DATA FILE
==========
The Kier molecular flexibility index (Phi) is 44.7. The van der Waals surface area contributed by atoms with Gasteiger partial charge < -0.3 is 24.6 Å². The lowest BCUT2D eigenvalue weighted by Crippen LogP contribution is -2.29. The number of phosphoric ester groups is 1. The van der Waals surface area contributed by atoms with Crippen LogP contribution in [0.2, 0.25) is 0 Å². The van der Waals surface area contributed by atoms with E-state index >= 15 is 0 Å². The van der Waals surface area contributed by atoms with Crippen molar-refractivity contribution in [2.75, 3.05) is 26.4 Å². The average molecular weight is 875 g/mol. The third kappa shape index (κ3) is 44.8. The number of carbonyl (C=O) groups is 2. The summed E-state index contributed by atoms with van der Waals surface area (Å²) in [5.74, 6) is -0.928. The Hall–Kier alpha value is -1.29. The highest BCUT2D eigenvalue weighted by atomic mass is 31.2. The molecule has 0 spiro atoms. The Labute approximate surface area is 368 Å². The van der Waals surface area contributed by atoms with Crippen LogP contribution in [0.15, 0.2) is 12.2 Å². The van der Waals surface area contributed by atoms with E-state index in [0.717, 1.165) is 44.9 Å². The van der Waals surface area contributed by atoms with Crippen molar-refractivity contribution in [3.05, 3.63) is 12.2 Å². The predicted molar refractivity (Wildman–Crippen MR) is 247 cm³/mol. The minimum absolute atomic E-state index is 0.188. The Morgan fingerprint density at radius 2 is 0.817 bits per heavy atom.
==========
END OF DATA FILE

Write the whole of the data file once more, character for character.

The Kier molecular flexibility index (Phi) is 44.7. The van der Waals surface area contributed by atoms with Gasteiger partial charge < -0.3 is 24.6 Å². The lowest BCUT2D eigenvalue weighted by Crippen LogP contribution is -2.29. The number of phosphoric ester groups is 1. The van der Waals surface area contributed by atoms with Crippen LogP contribution in [0.2, 0.25) is 0 Å². The van der Waals surface area contributed by atoms with E-state index >= 15 is 0 Å². The van der Waals surface area contributed by atoms with Crippen molar-refractivity contribution in [2.75, 3.05) is 26.4 Å². The average molecular weight is 875 g/mol. The third kappa shape index (κ3) is 44.8. The number of carbonyl (C=O) groups is 2. The summed E-state index contributed by atoms with van der Waals surface area (Å²) in [5.74, 6) is -0.928. The Hall–Kier alpha value is -1.29. The highest BCUT2D eigenvalue weighted by atomic mass is 31.2. The molecule has 0 spiro atoms. The Labute approximate surface area is 368 Å². The van der Waals surface area contributed by atoms with Crippen LogP contribution in [0.15, 0.2) is 12.2 Å². The van der Waals surface area contributed by atoms with E-state index in [0.717, 1.165) is 44.9 Å². The van der Waals surface area contributed by atoms with Crippen molar-refractivity contribution in [3.05, 3.63) is 12.2 Å². The predicted molar refractivity (Wildman–Crippen MR) is 247 cm³/mol. The minimum absolute atomic E-state index is 0.188. The Morgan fingerprint density at radius 2 is 0.817 bits per heavy atom.